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Let’s Rethink How We Motivate People to Give

Let’s Rethink How We Motivate People to Give


God loves a cheerful giver (2 Cor. 9:7). Reading that verse, our eyes naturally fall on the word “cheerful.” Paul, writing to the Corinthians, teaches that God delights in those who give gladly; he isn’t pleased if we do so grudgingly. Christian offerings aren’t meant to be a tax levied on citizens of the kingdom. They’re meant to be the overflow of gratitude for God’s grace to us in his Son, who became poor that we might become rich (2 Cor. 8:9).

But what if we shifted our focus to talk about how cheerful generosity results in God’s love for the giver? That sounds wrong. After all, the Bible—in this very text—seems to teach the opposite. We give because of God’s initiating love. We sacrifice with generosity in happy response to the sacrifice of our Savior. This is the heart of gospel-centered living and giving.

Yet Paul supplies us with more than just one reason to give. He urges the Corinthians, and us, toward glad-hearted generosity by employing multiple motivations. Therefore, we do ourselves a disservice by not considering, with Paul’s help, our many reasons to give.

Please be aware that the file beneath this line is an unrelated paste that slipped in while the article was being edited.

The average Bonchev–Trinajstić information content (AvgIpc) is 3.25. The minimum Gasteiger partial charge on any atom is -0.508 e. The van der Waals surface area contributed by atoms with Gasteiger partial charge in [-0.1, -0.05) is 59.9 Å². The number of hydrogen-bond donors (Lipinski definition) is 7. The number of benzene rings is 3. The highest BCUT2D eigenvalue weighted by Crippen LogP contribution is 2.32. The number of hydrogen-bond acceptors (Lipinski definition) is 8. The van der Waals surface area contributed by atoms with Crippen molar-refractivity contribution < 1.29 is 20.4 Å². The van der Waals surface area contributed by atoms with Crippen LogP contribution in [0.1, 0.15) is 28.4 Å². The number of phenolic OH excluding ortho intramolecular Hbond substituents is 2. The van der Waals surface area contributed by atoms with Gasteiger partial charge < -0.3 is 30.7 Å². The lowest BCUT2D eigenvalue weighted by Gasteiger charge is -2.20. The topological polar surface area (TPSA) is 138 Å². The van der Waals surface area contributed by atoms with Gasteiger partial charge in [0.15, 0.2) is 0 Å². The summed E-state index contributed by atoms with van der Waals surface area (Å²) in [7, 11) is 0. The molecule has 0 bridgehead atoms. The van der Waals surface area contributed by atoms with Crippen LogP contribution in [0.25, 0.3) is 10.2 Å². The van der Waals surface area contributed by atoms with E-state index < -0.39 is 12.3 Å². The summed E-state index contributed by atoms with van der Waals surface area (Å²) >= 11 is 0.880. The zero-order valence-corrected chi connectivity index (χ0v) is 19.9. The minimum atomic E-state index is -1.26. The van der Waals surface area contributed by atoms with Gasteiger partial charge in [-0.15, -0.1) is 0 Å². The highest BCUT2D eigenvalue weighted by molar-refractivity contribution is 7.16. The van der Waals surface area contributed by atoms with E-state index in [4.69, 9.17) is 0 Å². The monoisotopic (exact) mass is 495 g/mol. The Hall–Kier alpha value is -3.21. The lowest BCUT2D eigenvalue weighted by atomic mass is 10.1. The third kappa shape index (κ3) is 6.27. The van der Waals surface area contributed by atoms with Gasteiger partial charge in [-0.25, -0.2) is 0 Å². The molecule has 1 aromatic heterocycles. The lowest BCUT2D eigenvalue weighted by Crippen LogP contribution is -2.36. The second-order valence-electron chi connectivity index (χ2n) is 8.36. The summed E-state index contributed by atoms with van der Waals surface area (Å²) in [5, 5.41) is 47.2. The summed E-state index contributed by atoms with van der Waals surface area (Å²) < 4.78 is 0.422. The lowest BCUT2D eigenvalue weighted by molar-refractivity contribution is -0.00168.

Multiple Motivations

In 2 Corinthians, Paul spends two chapters persuading the churches of Achaia to participate in his offering for suffering saints in Jerusalem. He does so, at least in part, because the Corinthians were having second thoughts about their giving. The Corinthian congregation had been infiltrated by those undermining Paul’s ministry, criticizing him for vacillating on his prior plans to visit. Some challenged him on his references and qualifications. They even questioned his refusal to receive support in the past and now wondered whether he might be skimming off the top of his so-called collection.

In other words, Paul had reason for concern. He was anything but certain the Corinthians would follow through on their previous pledge. So he set out to sway them, using a full arsenal of motivators.

Christian offerings aren’t meant to be a tax levied on citizens of the kingdom. They’re meant to be the overflow of gratitude for God’s grace to us in his Son, in Christ who became poor that we might become rich.

First, Paul encourages them with the sacrificial giving of the churches in Macedonia (2 Cor. 8:1–5). Though stretched by severe poverty, they had given abundantly with joy. Clearly, Paul wants the Corinthians to follow their example and thereby prove—to themselves and those around them—the sincerity of…



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